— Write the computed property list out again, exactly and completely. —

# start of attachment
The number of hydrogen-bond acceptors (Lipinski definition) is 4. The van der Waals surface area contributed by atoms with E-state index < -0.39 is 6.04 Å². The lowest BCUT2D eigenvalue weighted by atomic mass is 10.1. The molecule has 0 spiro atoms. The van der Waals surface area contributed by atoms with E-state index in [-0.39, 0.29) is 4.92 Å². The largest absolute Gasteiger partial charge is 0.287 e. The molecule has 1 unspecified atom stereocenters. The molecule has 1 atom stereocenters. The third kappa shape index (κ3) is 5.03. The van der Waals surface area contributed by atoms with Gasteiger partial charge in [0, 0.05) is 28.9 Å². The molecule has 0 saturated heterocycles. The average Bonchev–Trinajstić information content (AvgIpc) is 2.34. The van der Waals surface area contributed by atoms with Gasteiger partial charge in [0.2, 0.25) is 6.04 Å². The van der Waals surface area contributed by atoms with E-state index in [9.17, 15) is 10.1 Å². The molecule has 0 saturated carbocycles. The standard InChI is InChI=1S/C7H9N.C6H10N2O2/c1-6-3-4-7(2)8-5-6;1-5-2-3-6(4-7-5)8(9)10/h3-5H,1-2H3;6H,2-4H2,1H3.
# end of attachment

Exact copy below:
The number of hydrogen-bond acceptors (Lipinski definition) is 4. The van der Waals surface area contributed by atoms with E-state index < -0.39 is 6.04 Å². The lowest BCUT2D eigenvalue weighted by atomic mass is 10.1. The molecule has 0 spiro atoms. The van der Waals surface area contributed by atoms with E-state index in [-0.39, 0.29) is 4.92 Å². The largest absolute Gasteiger partial charge is 0.287 e. The molecule has 1 unspecified atom stereocenters. The molecule has 1 atom stereocenters. The third kappa shape index (κ3) is 5.03. The van der Waals surface area contributed by atoms with Gasteiger partial charge in [0, 0.05) is 28.9 Å². The molecule has 0 saturated heterocycles. The average Bonchev–Trinajstić information content (AvgIpc) is 2.34. The van der Waals surface area contributed by atoms with Gasteiger partial charge in [0.2, 0.25) is 6.04 Å². The van der Waals surface area contributed by atoms with E-state index in [9.17, 15) is 10.1 Å². The molecule has 0 saturated carbocycles. The standard InChI is InChI=1S/C7H9N.C6H10N2O2/c1-6-3-4-7(2)8-5-6;1-5-2-3-6(4-7-5)8(9)10/h3-5H,1-2H3;6H,2-4H2,1H3.